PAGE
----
That sentiment nails the appeal of the culture of Burning Man, and explains why so many festivals—not just SGP or Shambhala, but also the likes of Boomtown, Rainbow Serpent in Australia, and Meadows in the Mountains in Bulgaria—have adopted those ideals of radical inclusion, radical self-expression, and participation.
The internet opens up the world to anyone in possession of it. Whatever you're into—doomcore, acting like a unicorn, rice cakes, whatever—the web means you can almost instantly find someone else who's into the same thing as you, and suddenly it's not so strange any longer. Our minds, generally, are more open, and people need arenas in which to explore and express this openness. And doing that in a desert or an open field, surrounded by likeminded people, beats doing it in your suburban bedroom.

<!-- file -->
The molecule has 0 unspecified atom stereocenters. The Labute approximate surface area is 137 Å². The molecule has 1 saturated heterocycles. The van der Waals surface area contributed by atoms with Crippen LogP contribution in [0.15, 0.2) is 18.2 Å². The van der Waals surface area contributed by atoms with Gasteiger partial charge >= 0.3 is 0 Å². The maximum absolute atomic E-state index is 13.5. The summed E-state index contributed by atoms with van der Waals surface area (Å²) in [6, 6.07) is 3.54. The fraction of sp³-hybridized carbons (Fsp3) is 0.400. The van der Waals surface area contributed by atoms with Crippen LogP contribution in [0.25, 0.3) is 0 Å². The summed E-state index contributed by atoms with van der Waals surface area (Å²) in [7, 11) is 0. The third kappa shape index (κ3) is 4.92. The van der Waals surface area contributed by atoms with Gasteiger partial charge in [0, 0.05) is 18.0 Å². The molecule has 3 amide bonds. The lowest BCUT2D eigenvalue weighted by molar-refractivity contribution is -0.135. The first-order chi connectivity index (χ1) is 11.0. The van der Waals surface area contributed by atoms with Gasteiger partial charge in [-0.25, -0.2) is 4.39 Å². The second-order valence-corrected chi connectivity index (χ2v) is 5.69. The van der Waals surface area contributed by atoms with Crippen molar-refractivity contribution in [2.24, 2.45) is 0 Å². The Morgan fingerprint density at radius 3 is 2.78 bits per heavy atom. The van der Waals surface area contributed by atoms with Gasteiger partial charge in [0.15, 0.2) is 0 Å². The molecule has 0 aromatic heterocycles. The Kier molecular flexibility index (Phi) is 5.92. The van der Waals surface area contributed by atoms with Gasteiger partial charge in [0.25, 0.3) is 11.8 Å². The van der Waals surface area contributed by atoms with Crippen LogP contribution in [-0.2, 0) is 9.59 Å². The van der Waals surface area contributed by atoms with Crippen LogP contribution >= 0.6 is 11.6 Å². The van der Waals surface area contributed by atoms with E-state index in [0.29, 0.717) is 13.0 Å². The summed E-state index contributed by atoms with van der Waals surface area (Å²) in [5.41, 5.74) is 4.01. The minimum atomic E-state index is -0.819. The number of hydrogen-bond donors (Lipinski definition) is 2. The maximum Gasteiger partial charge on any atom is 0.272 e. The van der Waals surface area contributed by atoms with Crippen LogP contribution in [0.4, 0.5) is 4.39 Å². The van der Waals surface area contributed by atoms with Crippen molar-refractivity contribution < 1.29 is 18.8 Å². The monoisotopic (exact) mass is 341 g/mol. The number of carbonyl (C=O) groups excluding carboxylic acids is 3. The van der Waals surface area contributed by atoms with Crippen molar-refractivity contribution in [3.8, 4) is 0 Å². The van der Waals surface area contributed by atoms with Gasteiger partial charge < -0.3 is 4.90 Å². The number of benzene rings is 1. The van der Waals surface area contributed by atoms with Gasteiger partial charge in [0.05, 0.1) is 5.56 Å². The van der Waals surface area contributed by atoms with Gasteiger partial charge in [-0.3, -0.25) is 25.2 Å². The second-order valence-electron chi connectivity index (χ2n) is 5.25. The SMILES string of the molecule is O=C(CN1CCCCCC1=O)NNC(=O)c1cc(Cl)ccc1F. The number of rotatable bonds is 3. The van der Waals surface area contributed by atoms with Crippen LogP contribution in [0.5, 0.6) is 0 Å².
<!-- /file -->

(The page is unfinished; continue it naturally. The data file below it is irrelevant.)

The internet has also helped Burning Man grow, and one of the main challenges it now faces is retaining its original ideals while growing bigger. Spend any time on the message boards of the "Burner" community, and you'll see a vast mixture of opinions regarding whether or not the festival should move forward into a brave new world.
I ask a guy called Steve Outtrim, who runs the popular Burners site burners.me, what he thought about Burning Man's increasing popularity, and whether or not he thought its increased visibility in the media could threaten everything it has come to be.
"Burning Man has gone mainstream, just like the Grateful Dead did," he says. "They should go on tour, just like the Grateful Dead did. It's a hit—run with it. Why not?"